Software encoders can produce higher quality results than real-time hardware encoders, as they can run the algorithmic routines to completion. The drawback of hardware encoders is that they only have one frame period in which to run these routines. This may affect the quality of interframe predictions, resulting in lower compression efficiency.
This issue is amplified by the newer algorithms, which are significantly more complex than MPEG-2, requiring about four times the computational power of MPEG-2. Fortunately, this level of power is now available, and encoder manufacturers have learned the benefits of developing real-time products atop programmable computing hardware, which can be upgraded as their implementations evolve.
As the opportunities for new channels of video distribution proliferate, the demands on video encoders will increase as well. It may be necessary to produce multiple versions of your video content for different distribution networks: low resolution/bit rate for mobile applications; somewhat higher quality (approaching SD/DVD quality) for Internet downloads; and SD and HD versions for broadcast, cable, DBS and IPTV. Manufacturers are responding with platforms that can ingest content at the highest quality level and produce multiple versions for distribution, often in real time.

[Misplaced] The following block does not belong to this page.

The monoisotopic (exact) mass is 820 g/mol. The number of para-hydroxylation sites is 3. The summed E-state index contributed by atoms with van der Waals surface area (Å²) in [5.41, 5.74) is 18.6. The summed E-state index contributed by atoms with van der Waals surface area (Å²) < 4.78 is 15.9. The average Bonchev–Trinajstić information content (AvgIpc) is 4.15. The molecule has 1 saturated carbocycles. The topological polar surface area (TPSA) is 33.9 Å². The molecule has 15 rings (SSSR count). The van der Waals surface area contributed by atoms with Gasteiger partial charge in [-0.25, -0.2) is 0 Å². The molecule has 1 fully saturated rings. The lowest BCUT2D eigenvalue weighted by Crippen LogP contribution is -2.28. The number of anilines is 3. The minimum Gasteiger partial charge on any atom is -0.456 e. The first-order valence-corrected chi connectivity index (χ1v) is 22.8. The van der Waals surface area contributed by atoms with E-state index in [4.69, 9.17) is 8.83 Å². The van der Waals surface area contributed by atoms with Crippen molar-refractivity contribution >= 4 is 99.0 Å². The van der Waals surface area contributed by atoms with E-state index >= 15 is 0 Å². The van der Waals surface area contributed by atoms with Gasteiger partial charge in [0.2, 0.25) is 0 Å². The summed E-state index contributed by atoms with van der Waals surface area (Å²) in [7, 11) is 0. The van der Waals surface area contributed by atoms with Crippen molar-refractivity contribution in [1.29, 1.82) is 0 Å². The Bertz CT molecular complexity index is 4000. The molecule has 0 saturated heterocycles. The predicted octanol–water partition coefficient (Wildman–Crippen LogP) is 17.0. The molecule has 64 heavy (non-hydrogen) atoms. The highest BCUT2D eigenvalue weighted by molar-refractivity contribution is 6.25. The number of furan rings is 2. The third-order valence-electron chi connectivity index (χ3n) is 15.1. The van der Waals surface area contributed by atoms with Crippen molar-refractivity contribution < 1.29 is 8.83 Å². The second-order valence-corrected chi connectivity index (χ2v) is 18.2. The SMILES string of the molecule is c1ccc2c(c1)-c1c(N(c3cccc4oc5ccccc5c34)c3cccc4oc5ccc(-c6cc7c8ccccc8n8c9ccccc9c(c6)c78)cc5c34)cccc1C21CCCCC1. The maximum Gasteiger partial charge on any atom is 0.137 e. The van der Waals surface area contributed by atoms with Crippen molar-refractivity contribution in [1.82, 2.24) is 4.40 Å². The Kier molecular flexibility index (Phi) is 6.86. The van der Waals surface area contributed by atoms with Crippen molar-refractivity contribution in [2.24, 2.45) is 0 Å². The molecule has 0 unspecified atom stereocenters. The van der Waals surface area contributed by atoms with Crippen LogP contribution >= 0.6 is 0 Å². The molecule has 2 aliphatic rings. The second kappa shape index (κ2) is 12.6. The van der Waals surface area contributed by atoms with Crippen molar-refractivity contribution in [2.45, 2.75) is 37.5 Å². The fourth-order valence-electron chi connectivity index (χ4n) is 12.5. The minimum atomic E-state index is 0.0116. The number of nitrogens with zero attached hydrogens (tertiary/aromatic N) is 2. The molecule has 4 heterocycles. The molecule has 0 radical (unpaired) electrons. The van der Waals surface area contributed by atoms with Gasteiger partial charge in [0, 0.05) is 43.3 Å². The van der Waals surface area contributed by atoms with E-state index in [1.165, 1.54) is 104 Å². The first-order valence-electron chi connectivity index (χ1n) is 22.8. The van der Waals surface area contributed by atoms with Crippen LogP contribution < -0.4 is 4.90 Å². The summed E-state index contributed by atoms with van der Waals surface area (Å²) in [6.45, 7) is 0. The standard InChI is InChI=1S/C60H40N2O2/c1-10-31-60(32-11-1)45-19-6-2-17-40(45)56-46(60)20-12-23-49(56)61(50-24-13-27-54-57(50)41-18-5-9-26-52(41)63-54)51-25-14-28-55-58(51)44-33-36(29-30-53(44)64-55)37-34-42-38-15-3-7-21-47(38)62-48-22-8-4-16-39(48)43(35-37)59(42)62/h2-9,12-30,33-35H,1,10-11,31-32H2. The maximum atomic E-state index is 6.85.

A crowded field
As a final note, these new encoding technologies took center stage at IBC2006. European broadcasters waited to adopt HDTV. They now benefit from that decision with the opportunity to employ next-generation codecs for HDTV.
The European Broadcast Union provided an informative technology demonstration at IBC, examining the quality of the delivered HD images using H.264 encoding technology. The demonstration included another “next-generation” technology, which is now generically being called 1080p/50 or 1080p/60. The source material for the demonstration was shot on 65mm film at 50fps, digitized at 2160p/50, and then downconverted to 1080p/50, 720p/50 and 1080i/25. Other material was shot in native 1920 × 1080p/50 with a HDC1500 CCD camera and also converted to 1080i/25 and 720p/50. All material was encoded using H.264.
According to David Wood, head of new media in the EBU's technical department, “The initial results suggest that even with next-generation displays (full HD 1920 × 1080 pixel resolution), 720p delivery will give better moving picture quality than 1080i/25,” he said. “We know that 1080p/50 is virtually as efficient a broadcast format as 1080i/25. Using content adaptive compression such as MPEG-4 AVC progressive is as efficient as interlacing or more so.”
Craig Birkmaier is a technology consultant at Pcube Labs, and he hosts and moderates the OpenDTV forum.
“A lasting compression standard?” Download, Broadcast Engineering, March 2006
“It's only software,” Download, Broadcast Engineering, November 2005
EBU HDTV demonstration at IBC
Information about the test sequences for the IBC demonstration
MPEG-4 Products and Services, MPEG Industry Forum
Send questions and comments to: firstname.lastname@example.org